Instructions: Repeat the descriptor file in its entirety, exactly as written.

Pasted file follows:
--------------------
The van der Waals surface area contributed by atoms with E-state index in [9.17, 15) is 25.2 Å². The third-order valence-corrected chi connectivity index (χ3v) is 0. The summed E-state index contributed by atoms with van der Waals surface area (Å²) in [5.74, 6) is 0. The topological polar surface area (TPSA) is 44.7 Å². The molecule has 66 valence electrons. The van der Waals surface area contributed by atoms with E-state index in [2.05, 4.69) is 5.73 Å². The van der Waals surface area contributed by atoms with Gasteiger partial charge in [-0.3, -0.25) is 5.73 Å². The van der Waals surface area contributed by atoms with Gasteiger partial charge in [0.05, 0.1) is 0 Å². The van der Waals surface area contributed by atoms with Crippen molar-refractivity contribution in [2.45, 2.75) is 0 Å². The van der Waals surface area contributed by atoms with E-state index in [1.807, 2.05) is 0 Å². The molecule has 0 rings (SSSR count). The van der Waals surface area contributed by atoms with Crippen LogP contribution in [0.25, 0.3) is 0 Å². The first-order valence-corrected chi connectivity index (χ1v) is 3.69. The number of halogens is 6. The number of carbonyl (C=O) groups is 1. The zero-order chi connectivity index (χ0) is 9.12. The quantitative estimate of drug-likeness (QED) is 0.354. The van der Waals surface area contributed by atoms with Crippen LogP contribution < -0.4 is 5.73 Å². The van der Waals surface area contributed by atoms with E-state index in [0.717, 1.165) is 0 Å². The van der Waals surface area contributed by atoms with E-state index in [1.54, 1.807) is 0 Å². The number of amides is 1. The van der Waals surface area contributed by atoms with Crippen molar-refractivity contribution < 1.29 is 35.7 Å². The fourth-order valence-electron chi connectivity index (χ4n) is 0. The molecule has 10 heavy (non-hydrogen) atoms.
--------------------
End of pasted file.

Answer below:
The van der Waals surface area contributed by atoms with E-state index in [9.17, 15) is 25.2 Å². The third-order valence-corrected chi connectivity index (χ3v) is 0. The summed E-state index contributed by atoms with van der Waals surface area (Å²) in [5.74, 6) is 0. The topological polar surface area (TPSA) is 44.7 Å². The molecule has 66 valence electrons. The van der Waals surface area contributed by atoms with E-state index in [2.05, 4.69) is 5.73 Å². The van der Waals surface area contributed by atoms with Gasteiger partial charge in [-0.3, -0.25) is 5.73 Å². The van der Waals surface area contributed by atoms with Gasteiger partial charge in [0.05, 0.1) is 0 Å². The van der Waals surface area contributed by atoms with Crippen molar-refractivity contribution in [2.45, 2.75) is 0 Å². The van der Waals surface area contributed by atoms with E-state index in [1.807, 2.05) is 0 Å². The molecule has 0 rings (SSSR count). The van der Waals surface area contributed by atoms with Crippen LogP contribution in [0.25, 0.3) is 0 Å². The first-order valence-corrected chi connectivity index (χ1v) is 3.69. The number of halogens is 6. The number of carbonyl (C=O) groups is 1. The zero-order chi connectivity index (χ0) is 9.12. The quantitative estimate of drug-likeness (QED) is 0.354. The van der Waals surface area contributed by atoms with Crippen LogP contribution < -0.4 is 5.73 Å². The van der Waals surface area contributed by atoms with E-state index in [0.717, 1.165) is 0 Å². The van der Waals surface area contributed by atoms with E-state index in [1.54, 1.807) is 0 Å². The number of amides is 1. The van der Waals surface area contributed by atoms with Crippen molar-refractivity contribution < 1.29 is 35.7 Å². The fourth-order valence-electron chi connectivity index (χ4n) is 0. The molecule has 10 heavy (non-hydrogen) atoms.